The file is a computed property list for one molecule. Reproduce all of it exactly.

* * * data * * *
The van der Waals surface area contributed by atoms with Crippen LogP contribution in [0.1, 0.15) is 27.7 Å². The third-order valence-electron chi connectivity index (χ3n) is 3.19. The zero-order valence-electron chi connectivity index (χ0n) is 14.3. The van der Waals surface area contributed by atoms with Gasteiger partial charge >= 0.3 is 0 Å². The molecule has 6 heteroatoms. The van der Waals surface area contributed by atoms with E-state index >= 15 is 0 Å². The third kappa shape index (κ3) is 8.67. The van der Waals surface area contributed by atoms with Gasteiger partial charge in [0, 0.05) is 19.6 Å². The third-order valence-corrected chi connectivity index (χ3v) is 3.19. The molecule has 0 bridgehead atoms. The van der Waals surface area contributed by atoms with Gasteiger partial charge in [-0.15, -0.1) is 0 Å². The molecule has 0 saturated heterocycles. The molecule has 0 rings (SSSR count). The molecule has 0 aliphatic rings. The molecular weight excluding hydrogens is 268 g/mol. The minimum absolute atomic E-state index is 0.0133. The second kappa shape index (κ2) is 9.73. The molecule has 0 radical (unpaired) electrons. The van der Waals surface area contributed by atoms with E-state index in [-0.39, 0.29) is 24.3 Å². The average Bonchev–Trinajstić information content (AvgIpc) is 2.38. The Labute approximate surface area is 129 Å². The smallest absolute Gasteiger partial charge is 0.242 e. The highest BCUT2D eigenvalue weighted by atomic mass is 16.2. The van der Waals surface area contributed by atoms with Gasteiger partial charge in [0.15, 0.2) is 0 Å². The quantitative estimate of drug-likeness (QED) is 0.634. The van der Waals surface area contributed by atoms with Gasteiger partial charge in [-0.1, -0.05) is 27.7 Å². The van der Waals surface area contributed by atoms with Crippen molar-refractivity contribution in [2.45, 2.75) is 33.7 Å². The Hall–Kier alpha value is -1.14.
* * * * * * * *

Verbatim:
The van der Waals surface area contributed by atoms with Crippen LogP contribution in [0.1, 0.15) is 27.7 Å². The third-order valence-electron chi connectivity index (χ3n) is 3.19. The zero-order valence-electron chi connectivity index (χ0n) is 14.3. The van der Waals surface area contributed by atoms with Gasteiger partial charge >= 0.3 is 0 Å². The molecule has 6 heteroatoms. The van der Waals surface area contributed by atoms with E-state index >= 15 is 0 Å². The third kappa shape index (κ3) is 8.67. The van der Waals surface area contributed by atoms with Gasteiger partial charge in [0, 0.05) is 19.6 Å². The third-order valence-corrected chi connectivity index (χ3v) is 3.19. The molecule has 0 bridgehead atoms. The van der Waals surface area contributed by atoms with Gasteiger partial charge in [-0.15, -0.1) is 0 Å². The molecule has 0 saturated heterocycles. The molecule has 0 rings (SSSR count). The molecule has 0 aliphatic rings. The molecular weight excluding hydrogens is 268 g/mol. The minimum absolute atomic E-state index is 0.0133. The second kappa shape index (κ2) is 9.73. The molecule has 0 radical (unpaired) electrons. The van der Waals surface area contributed by atoms with E-state index in [-0.39, 0.29) is 24.3 Å². The average Bonchev–Trinajstić information content (AvgIpc) is 2.38. The Labute approximate surface area is 129 Å². The smallest absolute Gasteiger partial charge is 0.242 e. The highest BCUT2D eigenvalue weighted by atomic mass is 16.2. The van der Waals surface area contributed by atoms with Gasteiger partial charge in [0.15, 0.2) is 0 Å². The quantitative estimate of drug-likeness (QED) is 0.634. The van der Waals surface area contributed by atoms with Gasteiger partial charge in [-0.1, -0.05) is 27.7 Å². The van der Waals surface area contributed by atoms with Crippen molar-refractivity contribution in [2.45, 2.75) is 33.7 Å². The Hall–Kier alpha value is -1.14.